Here Shalmi explains that Plaszow Camp, located only 5 miles from here, was built by the people from the Krakow Ghetto who believed they would survive the war because they are building a labor camp. They even built a barrack for children there, so they believed that their families would remain intact. However, on March 13, 1943, all Jews from the ghetto were supposed to report to the square at 7:00 a.m. Once there, all children under age 14 were told to line up separately. Their parents were told that they would come to Plaszow the next day. Pankiewicz reports that some saw this as a bad sign and rushed to the pharmacy to purchase one of two drugs. One of the drugs was Valerium--a drug that put their babies to sleep, so that parents could smuggle their babies into the Plaszow camp inside of suitcases. Shalmi told us that 12 children are known to have been smuggled into Plaszow in this manner. The second drug requested by many Jews was Cyanide, for suicide. At 1:00 p.m., the Nazis ordered those not in the children's line to start marching from the ghetto to Plaszow. They left behind what they were unable to carry. The following day, their children were taken away and shot. Two days later, some parents found out when they were forced to sort the children's clothing, and found the clothing of their own children.
After lunch at McDonald’s, we went to see the memorial to Sarah Schenirer on the site of the former Plaszow labor camp. Sarah Schenirer was a pioneer of Jewish education for girls. In 1917, she established the Beis Yaakov ("house of Jacob") school network in Poland. In 2009 when we had visited Plaszow, the condition of the memorial site was overgrown with weeds, there was trash strewn everywhere and evidence that regular drinking and drug activity was taking place near the site. The students that year, upset by the condition of the area, chose to forego their tour of Krakow the next day and chose instead, to work for several hours to clean up the area. We filled over 15 large garbage bags of trash and cleaned the memorial. Our guide Eva helped us with our cleanup and also wrote letters to the city council about this as did we. We were, incredibly surprised and pleased, therefore, when we came to the memorial today and found that there has been built a sheltering canopy over the memorial and a pathway to it. There has been considerable cleanup of the area and brush and weeds cut back.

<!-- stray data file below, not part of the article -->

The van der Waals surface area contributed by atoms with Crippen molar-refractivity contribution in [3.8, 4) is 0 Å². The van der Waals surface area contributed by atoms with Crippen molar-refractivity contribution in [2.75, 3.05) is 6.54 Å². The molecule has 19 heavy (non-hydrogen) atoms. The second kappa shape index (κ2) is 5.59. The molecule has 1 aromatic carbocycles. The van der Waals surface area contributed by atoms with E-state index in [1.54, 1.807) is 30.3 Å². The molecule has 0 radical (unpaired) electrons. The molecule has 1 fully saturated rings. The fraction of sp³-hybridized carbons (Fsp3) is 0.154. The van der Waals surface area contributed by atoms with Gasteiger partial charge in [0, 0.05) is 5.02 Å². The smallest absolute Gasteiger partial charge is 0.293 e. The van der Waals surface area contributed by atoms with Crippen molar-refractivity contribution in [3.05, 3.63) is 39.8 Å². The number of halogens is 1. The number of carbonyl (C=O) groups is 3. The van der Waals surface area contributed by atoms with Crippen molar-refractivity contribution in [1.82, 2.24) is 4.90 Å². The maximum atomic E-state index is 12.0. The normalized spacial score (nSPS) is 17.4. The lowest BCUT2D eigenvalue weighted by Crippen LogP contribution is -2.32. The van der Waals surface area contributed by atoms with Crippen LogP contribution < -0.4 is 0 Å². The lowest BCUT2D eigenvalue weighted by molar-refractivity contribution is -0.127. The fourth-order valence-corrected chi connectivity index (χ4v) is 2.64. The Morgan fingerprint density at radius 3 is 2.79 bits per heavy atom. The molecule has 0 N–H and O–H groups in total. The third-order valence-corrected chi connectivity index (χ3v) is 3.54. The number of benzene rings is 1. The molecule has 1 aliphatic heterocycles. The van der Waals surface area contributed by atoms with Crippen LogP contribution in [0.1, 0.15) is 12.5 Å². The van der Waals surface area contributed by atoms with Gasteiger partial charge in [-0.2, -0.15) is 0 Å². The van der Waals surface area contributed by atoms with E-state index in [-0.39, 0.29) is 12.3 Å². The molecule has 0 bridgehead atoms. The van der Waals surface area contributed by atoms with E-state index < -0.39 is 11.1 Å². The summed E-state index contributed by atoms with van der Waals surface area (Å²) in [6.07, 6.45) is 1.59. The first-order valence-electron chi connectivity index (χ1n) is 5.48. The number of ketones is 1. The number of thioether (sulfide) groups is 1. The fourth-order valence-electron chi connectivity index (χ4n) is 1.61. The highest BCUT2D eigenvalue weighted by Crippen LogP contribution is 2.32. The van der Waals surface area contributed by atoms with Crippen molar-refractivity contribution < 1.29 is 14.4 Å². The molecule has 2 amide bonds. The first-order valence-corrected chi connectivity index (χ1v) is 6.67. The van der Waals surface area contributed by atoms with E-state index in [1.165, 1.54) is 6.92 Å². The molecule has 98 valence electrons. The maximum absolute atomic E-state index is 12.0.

We next visited briefly the villa of the Plaszow commandant, Amon Goeth, which is still for sale and is in a major state of disrepair, quite visible from the outside.
On our way back to the hotel we drove past the museum at Oscar Schindler's factory, a recently opened part of the Jewish Museum of Krakow, so that we could see the gate to the factory, which is still the original. We also passed a part of the original ghetto wall, which was built by Jews, and shows an ornate style and was obviously built with pride.